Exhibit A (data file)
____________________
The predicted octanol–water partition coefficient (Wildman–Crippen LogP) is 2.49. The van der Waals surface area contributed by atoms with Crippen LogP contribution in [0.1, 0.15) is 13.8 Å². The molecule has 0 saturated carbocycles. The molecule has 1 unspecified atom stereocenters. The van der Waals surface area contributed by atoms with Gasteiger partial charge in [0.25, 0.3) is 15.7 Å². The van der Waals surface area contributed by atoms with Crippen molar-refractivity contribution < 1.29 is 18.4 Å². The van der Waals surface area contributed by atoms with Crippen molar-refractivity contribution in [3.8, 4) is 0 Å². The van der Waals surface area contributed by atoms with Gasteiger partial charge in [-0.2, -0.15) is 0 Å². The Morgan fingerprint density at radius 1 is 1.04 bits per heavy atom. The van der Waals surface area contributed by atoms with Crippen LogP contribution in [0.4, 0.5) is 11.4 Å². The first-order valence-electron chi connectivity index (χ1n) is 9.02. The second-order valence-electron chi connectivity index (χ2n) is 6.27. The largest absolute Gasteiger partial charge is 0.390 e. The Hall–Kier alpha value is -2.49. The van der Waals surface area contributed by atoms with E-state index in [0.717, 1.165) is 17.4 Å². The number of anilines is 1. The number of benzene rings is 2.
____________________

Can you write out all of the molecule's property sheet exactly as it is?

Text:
The predicted octanol–water partition coefficient (Wildman–Crippen LogP) is 2.49. The van der Waals surface area contributed by atoms with Crippen LogP contribution in [0.1, 0.15) is 13.8 Å². The molecule has 0 saturated carbocycles. The molecule has 1 unspecified atom stereocenters. The van der Waals surface area contributed by atoms with Gasteiger partial charge in [0.25, 0.3) is 15.7 Å². The van der Waals surface area contributed by atoms with Crippen molar-refractivity contribution < 1.29 is 18.4 Å². The van der Waals surface area contributed by atoms with Crippen molar-refractivity contribution in [3.8, 4) is 0 Å². The van der Waals surface area contributed by atoms with Gasteiger partial charge in [-0.2, -0.15) is 0 Å². The Morgan fingerprint density at radius 1 is 1.04 bits per heavy atom. The van der Waals surface area contributed by atoms with Crippen LogP contribution in [0.4, 0.5) is 11.4 Å². The first-order valence-electron chi connectivity index (χ1n) is 9.02. The second-order valence-electron chi connectivity index (χ2n) is 6.27. The largest absolute Gasteiger partial charge is 0.390 e. The Hall–Kier alpha value is -2.49. The van der Waals surface area contributed by atoms with E-state index in [0.717, 1.165) is 17.4 Å². The number of anilines is 1. The number of benzene rings is 2.